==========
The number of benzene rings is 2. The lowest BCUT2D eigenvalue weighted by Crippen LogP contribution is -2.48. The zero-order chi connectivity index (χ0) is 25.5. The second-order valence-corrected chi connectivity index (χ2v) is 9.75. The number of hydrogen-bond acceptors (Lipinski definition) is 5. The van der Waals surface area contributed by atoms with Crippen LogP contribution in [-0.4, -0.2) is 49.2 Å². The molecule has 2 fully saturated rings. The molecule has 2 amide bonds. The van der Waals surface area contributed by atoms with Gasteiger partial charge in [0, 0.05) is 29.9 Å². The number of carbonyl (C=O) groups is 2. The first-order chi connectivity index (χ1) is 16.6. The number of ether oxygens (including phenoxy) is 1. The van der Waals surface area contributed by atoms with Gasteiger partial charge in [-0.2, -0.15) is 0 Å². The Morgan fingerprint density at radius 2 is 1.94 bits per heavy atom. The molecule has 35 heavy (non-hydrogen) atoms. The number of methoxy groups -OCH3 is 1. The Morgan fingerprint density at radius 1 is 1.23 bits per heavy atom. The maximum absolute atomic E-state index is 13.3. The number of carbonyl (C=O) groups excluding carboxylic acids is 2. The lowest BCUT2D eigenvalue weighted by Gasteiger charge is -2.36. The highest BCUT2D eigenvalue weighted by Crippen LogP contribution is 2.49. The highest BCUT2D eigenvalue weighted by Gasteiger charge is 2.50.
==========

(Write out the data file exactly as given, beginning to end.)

The number of benzene rings is 2. The lowest BCUT2D eigenvalue weighted by Crippen LogP contribution is -2.48. The zero-order chi connectivity index (χ0) is 25.5. The second-order valence-corrected chi connectivity index (χ2v) is 9.75. The number of hydrogen-bond acceptors (Lipinski definition) is 5. The van der Waals surface area contributed by atoms with Crippen LogP contribution in [-0.4, -0.2) is 49.2 Å². The molecule has 2 fully saturated rings. The molecule has 2 amide bonds. The van der Waals surface area contributed by atoms with Gasteiger partial charge in [0, 0.05) is 29.9 Å². The number of carbonyl (C=O) groups is 2. The first-order chi connectivity index (χ1) is 16.6. The number of ether oxygens (including phenoxy) is 1. The van der Waals surface area contributed by atoms with Gasteiger partial charge in [-0.2, -0.15) is 0 Å². The Morgan fingerprint density at radius 2 is 1.94 bits per heavy atom. The molecule has 35 heavy (non-hydrogen) atoms. The number of methoxy groups -OCH3 is 1. The Morgan fingerprint density at radius 1 is 1.23 bits per heavy atom. The maximum absolute atomic E-state index is 13.3. The number of carbonyl (C=O) groups excluding carboxylic acids is 2. The lowest BCUT2D eigenvalue weighted by Gasteiger charge is -2.36. The highest BCUT2D eigenvalue weighted by Crippen LogP contribution is 2.49. The highest BCUT2D eigenvalue weighted by Gasteiger charge is 2.50.